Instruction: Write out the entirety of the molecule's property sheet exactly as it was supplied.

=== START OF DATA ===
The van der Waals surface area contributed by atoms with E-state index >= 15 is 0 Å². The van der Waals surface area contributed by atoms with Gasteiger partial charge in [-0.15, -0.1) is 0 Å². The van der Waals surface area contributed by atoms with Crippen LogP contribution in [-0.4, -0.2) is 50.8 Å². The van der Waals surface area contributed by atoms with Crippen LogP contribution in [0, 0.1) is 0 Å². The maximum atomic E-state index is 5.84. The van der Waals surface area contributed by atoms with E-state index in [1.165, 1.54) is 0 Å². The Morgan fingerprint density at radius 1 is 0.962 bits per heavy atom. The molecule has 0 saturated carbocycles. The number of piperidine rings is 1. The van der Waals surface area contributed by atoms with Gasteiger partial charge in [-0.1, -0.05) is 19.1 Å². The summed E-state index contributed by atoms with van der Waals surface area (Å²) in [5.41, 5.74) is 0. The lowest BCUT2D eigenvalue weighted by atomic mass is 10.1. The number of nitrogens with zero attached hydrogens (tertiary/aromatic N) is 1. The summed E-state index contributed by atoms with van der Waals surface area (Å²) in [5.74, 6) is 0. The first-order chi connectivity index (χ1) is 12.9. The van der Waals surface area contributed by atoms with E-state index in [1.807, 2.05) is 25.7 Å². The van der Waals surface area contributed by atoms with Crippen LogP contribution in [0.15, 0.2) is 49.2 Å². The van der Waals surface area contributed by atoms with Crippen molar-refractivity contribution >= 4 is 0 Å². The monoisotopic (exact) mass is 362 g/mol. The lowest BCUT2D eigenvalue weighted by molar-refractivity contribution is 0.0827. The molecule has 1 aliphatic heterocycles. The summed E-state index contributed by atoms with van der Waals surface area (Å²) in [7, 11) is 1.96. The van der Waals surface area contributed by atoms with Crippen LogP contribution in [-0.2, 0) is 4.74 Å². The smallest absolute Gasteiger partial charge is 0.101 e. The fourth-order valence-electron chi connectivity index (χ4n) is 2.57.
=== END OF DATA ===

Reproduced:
The van der Waals surface area contributed by atoms with E-state index >= 15 is 0 Å². The van der Waals surface area contributed by atoms with Gasteiger partial charge in [-0.15, -0.1) is 0 Å². The van der Waals surface area contributed by atoms with Crippen LogP contribution in [-0.4, -0.2) is 50.8 Å². The van der Waals surface area contributed by atoms with Crippen LogP contribution in [0, 0.1) is 0 Å². The maximum atomic E-state index is 5.84. The van der Waals surface area contributed by atoms with E-state index in [1.165, 1.54) is 0 Å². The Morgan fingerprint density at radius 1 is 0.962 bits per heavy atom. The molecule has 0 saturated carbocycles. The number of piperidine rings is 1. The van der Waals surface area contributed by atoms with Gasteiger partial charge in [-0.1, -0.05) is 19.1 Å². The summed E-state index contributed by atoms with van der Waals surface area (Å²) in [5.41, 5.74) is 0. The lowest BCUT2D eigenvalue weighted by atomic mass is 10.1. The number of nitrogens with zero attached hydrogens (tertiary/aromatic N) is 1. The summed E-state index contributed by atoms with van der Waals surface area (Å²) in [5.74, 6) is 0. The first-order chi connectivity index (χ1) is 12.9. The van der Waals surface area contributed by atoms with E-state index in [1.807, 2.05) is 25.7 Å². The van der Waals surface area contributed by atoms with Crippen LogP contribution in [0.15, 0.2) is 49.2 Å². The van der Waals surface area contributed by atoms with Crippen molar-refractivity contribution >= 4 is 0 Å². The monoisotopic (exact) mass is 362 g/mol. The lowest BCUT2D eigenvalue weighted by molar-refractivity contribution is 0.0827. The molecule has 1 aliphatic heterocycles. The summed E-state index contributed by atoms with van der Waals surface area (Å²) in [7, 11) is 1.96. The van der Waals surface area contributed by atoms with Crippen LogP contribution in [-0.2, 0) is 4.74 Å². The smallest absolute Gasteiger partial charge is 0.101 e. The fourth-order valence-electron chi connectivity index (χ4n) is 2.57.